Arts and Humanities
Mon June 11, 2012
New 'Lysistrata' Adaptation Opens at The Bard's Town
The Bard’s Town Theatre is resurrecting the ancient Greek story of Lysistrata in the premiere of a new comedy about sex, politics and patriotism.
Louisville playwright and Bard’s Town executive director Doug Schutte set his adaptation, “Misses Strata,” in modern-day Washington, D.C., where one woman tries to change politics as usual using an ancient sex-strike strategy. The play, directed by The Bard’s Town artistic director Scot K. Atkinson, pits the women of the capitol (including some familiar names, like Hillary and Laura) against the male leadership in the war on legislative gridlock.
“Misses Strata” opens Thursday at The Bard’s Town and runs through June 23. It’s a Beltway satire about what can happen when nothing happens in Washington.
“Instead of necessarily just stopping war—and that’s part of it, needless war and all that —but it’s really just to get people who are supposed leaders to actually get something accomplished, which is sort of a double-edged sword, because I might actually be afraid if the people who are there now got something accomplished,” says Schutte. “But that’s their end goal, to be people you might actually want to be in office.”
Sexual politics endure
Aristophanes premiered the original tale of a Greek heroine who convinces her fellow women to withhold sex from their men to force the end of the Peloponnesian War in 411 B.C. The battle of the sexes has evolved a bit over the last two and a half millennia, but Lysistrata’s strategy continues to inspire contemporary adaptations, from Israeli writer Anat Gov’s 2001 anti-war play “Lysistrata 2000” to Douglas Carter Beane and Lewis Flinn’s light-hearted college basketball musical “Lysistrata Jones,” which wrapped a Broadway run earlier this year.
“Lysistrata” is one of Schutte’s favorite classics from his college years. The last time he re-read the play, he found himself surprised at how relevant Aristophanes’ work still is today.
“It’s 2,500 years old, and they’re talking about these problems that are, if not the same, even more acute now,” says Schutte. “I like to take things like that, which are odd enough to begin with, and make them even odder.”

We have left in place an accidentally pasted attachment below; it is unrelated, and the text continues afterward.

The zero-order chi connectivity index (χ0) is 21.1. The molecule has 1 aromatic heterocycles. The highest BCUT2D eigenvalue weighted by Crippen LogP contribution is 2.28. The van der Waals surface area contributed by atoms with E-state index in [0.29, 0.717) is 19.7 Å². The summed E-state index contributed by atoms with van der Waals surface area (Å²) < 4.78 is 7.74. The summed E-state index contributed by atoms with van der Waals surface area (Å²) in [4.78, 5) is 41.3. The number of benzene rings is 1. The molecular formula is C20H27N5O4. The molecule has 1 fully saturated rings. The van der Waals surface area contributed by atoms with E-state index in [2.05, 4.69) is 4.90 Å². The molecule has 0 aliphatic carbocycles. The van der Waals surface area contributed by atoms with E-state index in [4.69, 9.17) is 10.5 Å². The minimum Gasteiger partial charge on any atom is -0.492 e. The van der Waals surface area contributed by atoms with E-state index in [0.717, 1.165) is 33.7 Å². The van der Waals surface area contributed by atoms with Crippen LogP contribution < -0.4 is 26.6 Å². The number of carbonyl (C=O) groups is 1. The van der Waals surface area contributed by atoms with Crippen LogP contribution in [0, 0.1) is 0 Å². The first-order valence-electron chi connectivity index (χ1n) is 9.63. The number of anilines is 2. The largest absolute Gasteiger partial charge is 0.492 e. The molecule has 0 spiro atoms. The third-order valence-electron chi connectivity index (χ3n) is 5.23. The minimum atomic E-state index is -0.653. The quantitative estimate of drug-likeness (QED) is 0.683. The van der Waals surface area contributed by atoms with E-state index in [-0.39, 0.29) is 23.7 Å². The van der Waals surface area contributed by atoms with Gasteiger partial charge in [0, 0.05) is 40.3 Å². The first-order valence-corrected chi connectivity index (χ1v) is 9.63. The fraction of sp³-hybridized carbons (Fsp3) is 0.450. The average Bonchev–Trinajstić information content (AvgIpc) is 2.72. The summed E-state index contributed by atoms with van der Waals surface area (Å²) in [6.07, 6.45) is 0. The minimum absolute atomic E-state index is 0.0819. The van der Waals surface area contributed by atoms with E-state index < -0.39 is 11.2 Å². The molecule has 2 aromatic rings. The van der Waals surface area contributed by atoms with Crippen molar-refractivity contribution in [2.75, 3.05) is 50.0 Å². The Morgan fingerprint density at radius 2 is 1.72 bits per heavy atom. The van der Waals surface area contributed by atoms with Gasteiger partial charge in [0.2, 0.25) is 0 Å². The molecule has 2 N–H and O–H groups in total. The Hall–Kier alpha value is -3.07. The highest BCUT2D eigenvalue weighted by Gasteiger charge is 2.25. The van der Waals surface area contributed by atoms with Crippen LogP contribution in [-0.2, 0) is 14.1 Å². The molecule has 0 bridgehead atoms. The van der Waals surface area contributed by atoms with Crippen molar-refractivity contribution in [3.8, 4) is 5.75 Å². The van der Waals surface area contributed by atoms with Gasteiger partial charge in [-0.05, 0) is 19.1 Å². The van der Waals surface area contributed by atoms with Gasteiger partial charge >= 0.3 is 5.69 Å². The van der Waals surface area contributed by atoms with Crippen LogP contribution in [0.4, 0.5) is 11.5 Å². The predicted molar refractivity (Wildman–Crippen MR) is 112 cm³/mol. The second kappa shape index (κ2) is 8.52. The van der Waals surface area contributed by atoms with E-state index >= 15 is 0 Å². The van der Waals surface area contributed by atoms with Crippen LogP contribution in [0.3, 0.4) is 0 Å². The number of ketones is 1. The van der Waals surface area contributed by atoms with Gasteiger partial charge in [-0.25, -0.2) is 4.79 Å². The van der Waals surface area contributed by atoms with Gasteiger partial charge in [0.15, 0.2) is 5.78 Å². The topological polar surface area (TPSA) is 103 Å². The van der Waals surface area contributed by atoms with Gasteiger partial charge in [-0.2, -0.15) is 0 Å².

For this production, that means patriotic songs are given new lyrics (a twist on the Greek chorus) and both sexual innuendo and timely political jokes abound.
But Schutte’s absurd comic sensibility is also informed by a deep interest in Joseph Campbell’s theories on myth-building, as well as the power of religion and politics.
“We talk about Greek mythology, but when it was happening, it was Greek religion,” he says. “The way we look at founding fathers, and politicians and religion just fascinates me to begin with. I find myself drawn to those types of stories, and then looking at the fascinating construct of the individual and society and where that balance lies.”
New plays thrive thanks to restaurant downstairs
“Misses Strata” is the second new play by a local writer to open at The Bard’s Town Theatre this season (Nancy Gall-Clayton’s “The Snowflake Theory” opened last month). About half of the season’s six shows are Kentucky-bred, and usually brand new. Schutte and Atkinson also produce The Ten-Tucky Festival, an annual bill of world premieres of short plays by Kentucky writers. Schutte says the theater’s emphasis on new work generated about 500 play proposals from across the country and Europe in the last year alone.
“It tells you how little new work is being done (in the theater world),” he says. “I get, on average, maybe three full-length play submissions a day.”
Though the theater company is only in its second season, an active new play development program is already emerging. Rather than testing new work with staged readings, Schutte says he prefers to jump right in, involving the playwright in the rehearsal process and relying on his growing ensemble of regular actors to help refine a script on the spot.
“The end goal is to see it become more of a development lab alongside the productions. The lab can feed the next season, especially if we can start to get a nice, small group of playwrights whose work we really enjoy,” Schutte says.
Schutte and Atkinson can experiment with untested material because their theater is housed inside the restaurant and bar (also called The Bard's Town) they own with partner Jon DeSalvo. The theater company is a nonprofit organization, while the restaurant is not. They keep expenses down by relying on social media marketing and hosting other local ensembles like Looking for Lilith and Le Petomane when the company is dark. The theater space itself is small —60 seats—so they don't have to sell many tickets to have a hit.
"A show doesn't need to bring in thousands of people," says Schutte. "Hundreds of people make it very successful."
The Bard's Town Theatre does pay its actors, but Schutte won't pay himself royalties for "Misses Strata," nor will Atkinson draw a director's salary —they’re busy making their restaurant profitable instead.
“I wouldn’t have opened the theater without the restaurant, because I wouldn’t have been able to afford it,” says Schutte. “And I wouldn’t have opened just a restaurant without a theater, because that just didn’t appeal to me. The two feed each other.”
“The restaurant allows me to do something I’ve been itching to do for a long time,” he adds. “I think it does free us.”
Arts and Humanities
Arts and Humanities